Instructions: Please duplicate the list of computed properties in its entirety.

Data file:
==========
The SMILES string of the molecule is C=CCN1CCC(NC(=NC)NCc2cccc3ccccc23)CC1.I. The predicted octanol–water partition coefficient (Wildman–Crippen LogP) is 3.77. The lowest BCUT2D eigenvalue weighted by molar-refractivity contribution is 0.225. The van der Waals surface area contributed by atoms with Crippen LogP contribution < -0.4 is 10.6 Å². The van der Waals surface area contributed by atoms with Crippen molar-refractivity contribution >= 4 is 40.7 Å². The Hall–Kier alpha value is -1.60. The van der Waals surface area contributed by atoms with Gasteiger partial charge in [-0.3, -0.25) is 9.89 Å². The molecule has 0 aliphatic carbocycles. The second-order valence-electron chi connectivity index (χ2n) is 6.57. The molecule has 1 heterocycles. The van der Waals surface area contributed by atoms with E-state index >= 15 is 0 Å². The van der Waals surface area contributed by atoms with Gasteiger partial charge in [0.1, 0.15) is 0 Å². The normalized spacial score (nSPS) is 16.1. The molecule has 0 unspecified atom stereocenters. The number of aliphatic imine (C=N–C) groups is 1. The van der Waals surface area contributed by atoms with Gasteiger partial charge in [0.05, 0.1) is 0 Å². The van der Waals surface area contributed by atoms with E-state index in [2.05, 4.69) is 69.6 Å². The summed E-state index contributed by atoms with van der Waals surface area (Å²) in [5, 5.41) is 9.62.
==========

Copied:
The SMILES string of the molecule is C=CCN1CCC(NC(=NC)NCc2cccc3ccccc23)CC1.I. The predicted octanol–water partition coefficient (Wildman–Crippen LogP) is 3.77. The lowest BCUT2D eigenvalue weighted by molar-refractivity contribution is 0.225. The van der Waals surface area contributed by atoms with Crippen LogP contribution < -0.4 is 10.6 Å². The van der Waals surface area contributed by atoms with Crippen molar-refractivity contribution >= 4 is 40.7 Å². The Hall–Kier alpha value is -1.60. The van der Waals surface area contributed by atoms with Gasteiger partial charge in [-0.3, -0.25) is 9.89 Å². The molecule has 0 aliphatic carbocycles. The second-order valence-electron chi connectivity index (χ2n) is 6.57. The molecule has 1 heterocycles. The van der Waals surface area contributed by atoms with E-state index >= 15 is 0 Å². The van der Waals surface area contributed by atoms with Gasteiger partial charge in [0.1, 0.15) is 0 Å². The normalized spacial score (nSPS) is 16.1. The molecule has 0 unspecified atom stereocenters. The number of aliphatic imine (C=N–C) groups is 1. The van der Waals surface area contributed by atoms with Gasteiger partial charge in [0.05, 0.1) is 0 Å². The van der Waals surface area contributed by atoms with E-state index in [2.05, 4.69) is 69.6 Å². The summed E-state index contributed by atoms with van der Waals surface area (Å²) in [5, 5.41) is 9.62.